Recently, I have been more stressed in public, so my interactions with strangers has been limited to stressing out about them in my imagination. However, over the last week, after reading a James Hamblin piece titled “How to Talk to Strangers,” I’ve been determined to have conversations with humans who I’ve never met. As of now (Sunday afternoon), I’ve had two.
The first didn’t go well. It was with a new classmate, whose name I had forgotten during our round table introductions a half hour earlier. To summarize, we traded names, “how are you’s?”, and he walked away. I was bitter about his lack of tact, and re-entered our classroom, introverted and annoyed. This felt like a lesson on why one should not talk to strangers. I had tried and failed.
The second went perfectly. It was exemplary of my bright, optimistic social ability. While looking for a place to sit in a crowded bar, I greeted a stranger, we traded “how are you’s,” I gave an honest, witty answer, we introduced ourselves, and the rest of the conversation was silk. We were at a drag show, so at least 95% of the people at the venue shared a common cultural interest and, such similarities make for easy bonding. I formed a sense of accomplishment after that, but for no simple reason I think.
In his article, Hamblin asserts that “public-health research has shown improved moods among commuters who chat on the subway, and happiness and creativity among people who talk to strangers.” However, I believe it is an oversimplification to say that stranger chatting causes happiness. I have spent many happy hours engrossed in a book on transit, and being interrupted by a chatty commuter would probably have spoiled that mood. Chatting isn’t for everyone, or for every moment, so don’t be hard on yourself if you don’t strike up conversation with strangers. Occasionally, stranger chatting can be satisfying, sure, and I have a theory as to why.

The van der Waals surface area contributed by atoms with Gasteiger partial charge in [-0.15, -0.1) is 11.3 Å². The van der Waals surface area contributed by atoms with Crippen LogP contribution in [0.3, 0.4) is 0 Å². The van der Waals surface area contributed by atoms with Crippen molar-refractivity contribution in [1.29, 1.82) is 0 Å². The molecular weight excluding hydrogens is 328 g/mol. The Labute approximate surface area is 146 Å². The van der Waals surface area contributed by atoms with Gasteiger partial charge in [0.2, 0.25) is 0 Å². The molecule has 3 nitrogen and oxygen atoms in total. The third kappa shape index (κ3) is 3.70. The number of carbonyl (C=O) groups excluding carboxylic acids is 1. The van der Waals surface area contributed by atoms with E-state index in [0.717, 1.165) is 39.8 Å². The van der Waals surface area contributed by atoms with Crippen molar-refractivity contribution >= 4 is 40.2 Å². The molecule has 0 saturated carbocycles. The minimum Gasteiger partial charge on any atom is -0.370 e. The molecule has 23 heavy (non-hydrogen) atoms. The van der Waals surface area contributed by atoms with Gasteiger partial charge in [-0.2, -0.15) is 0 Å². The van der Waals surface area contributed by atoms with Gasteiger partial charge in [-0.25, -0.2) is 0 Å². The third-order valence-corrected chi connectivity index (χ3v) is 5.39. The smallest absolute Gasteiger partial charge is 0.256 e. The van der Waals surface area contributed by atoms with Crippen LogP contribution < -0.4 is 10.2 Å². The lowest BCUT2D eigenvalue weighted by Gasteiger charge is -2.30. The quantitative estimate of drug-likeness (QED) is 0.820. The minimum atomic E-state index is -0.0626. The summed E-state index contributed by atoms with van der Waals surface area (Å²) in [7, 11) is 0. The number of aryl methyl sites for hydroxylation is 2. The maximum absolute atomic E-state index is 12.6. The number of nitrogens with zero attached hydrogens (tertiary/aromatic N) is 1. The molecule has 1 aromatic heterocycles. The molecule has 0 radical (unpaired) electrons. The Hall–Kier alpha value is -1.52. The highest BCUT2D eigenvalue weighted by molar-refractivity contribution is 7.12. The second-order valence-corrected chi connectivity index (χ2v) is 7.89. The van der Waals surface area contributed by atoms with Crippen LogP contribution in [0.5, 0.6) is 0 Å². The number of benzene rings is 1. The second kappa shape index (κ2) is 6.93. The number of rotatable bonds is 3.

As people grow and develop, I believe they reinforce certain behaviours and habits, physically and emotionally, that can be described as ‘needs’ when one grows older. I like to think that I have a need for intimacy, and there are many ways to satisfy that. Feeling intimately connected with a book is one way, and meeting a friendly new human is another. It would be selfish to assume that everyone has the same needs as I do, though, so I heed you, dear reader, to be careful with Hamblin’s article. Do not assume that socialization creates happiness, but be open to it having that influence.